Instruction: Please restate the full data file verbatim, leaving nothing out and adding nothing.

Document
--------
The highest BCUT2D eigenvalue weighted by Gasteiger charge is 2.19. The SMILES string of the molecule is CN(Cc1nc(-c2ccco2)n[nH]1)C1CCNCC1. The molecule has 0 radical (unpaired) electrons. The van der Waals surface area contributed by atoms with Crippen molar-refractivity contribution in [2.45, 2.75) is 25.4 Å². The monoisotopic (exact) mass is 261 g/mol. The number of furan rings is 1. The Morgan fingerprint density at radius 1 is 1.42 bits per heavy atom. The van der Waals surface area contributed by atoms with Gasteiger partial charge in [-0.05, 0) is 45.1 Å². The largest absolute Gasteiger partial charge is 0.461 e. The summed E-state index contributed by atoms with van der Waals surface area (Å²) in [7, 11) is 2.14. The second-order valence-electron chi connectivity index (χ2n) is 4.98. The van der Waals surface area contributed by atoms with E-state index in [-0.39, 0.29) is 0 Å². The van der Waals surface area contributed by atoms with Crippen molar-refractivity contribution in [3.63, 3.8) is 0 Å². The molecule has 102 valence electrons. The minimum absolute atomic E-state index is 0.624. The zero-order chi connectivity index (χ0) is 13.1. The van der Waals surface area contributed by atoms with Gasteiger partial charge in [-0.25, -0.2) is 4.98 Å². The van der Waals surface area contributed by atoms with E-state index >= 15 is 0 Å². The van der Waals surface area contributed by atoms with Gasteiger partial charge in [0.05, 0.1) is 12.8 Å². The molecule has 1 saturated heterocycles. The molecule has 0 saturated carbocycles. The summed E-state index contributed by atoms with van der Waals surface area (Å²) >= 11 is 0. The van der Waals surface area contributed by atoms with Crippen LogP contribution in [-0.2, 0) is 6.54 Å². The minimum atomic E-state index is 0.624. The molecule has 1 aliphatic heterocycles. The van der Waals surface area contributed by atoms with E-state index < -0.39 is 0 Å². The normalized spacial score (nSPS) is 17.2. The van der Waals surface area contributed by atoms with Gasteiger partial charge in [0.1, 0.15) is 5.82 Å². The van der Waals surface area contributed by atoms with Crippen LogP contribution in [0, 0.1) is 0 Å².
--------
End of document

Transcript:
The highest BCUT2D eigenvalue weighted by Gasteiger charge is 2.19. The SMILES string of the molecule is CN(Cc1nc(-c2ccco2)n[nH]1)C1CCNCC1. The molecule has 0 radical (unpaired) electrons. The van der Waals surface area contributed by atoms with Crippen molar-refractivity contribution in [2.45, 2.75) is 25.4 Å². The monoisotopic (exact) mass is 261 g/mol. The number of furan rings is 1. The Morgan fingerprint density at radius 1 is 1.42 bits per heavy atom. The van der Waals surface area contributed by atoms with Gasteiger partial charge in [-0.05, 0) is 45.1 Å². The largest absolute Gasteiger partial charge is 0.461 e. The summed E-state index contributed by atoms with van der Waals surface area (Å²) in [7, 11) is 2.14. The second-order valence-electron chi connectivity index (χ2n) is 4.98. The van der Waals surface area contributed by atoms with E-state index in [-0.39, 0.29) is 0 Å². The van der Waals surface area contributed by atoms with Crippen molar-refractivity contribution in [3.63, 3.8) is 0 Å². The molecule has 102 valence electrons. The minimum absolute atomic E-state index is 0.624. The zero-order chi connectivity index (χ0) is 13.1. The van der Waals surface area contributed by atoms with Gasteiger partial charge in [-0.25, -0.2) is 4.98 Å². The van der Waals surface area contributed by atoms with E-state index >= 15 is 0 Å². The van der Waals surface area contributed by atoms with Gasteiger partial charge in [0.05, 0.1) is 12.8 Å². The molecule has 1 saturated heterocycles. The molecule has 0 saturated carbocycles. The summed E-state index contributed by atoms with van der Waals surface area (Å²) >= 11 is 0. The van der Waals surface area contributed by atoms with Crippen LogP contribution in [-0.2, 0) is 6.54 Å². The minimum atomic E-state index is 0.624. The molecule has 1 aliphatic heterocycles. The van der Waals surface area contributed by atoms with E-state index < -0.39 is 0 Å². The normalized spacial score (nSPS) is 17.2. The van der Waals surface area contributed by atoms with Gasteiger partial charge in [0.1, 0.15) is 5.82 Å². The van der Waals surface area contributed by atoms with Crippen LogP contribution in [0, 0.1) is 0 Å².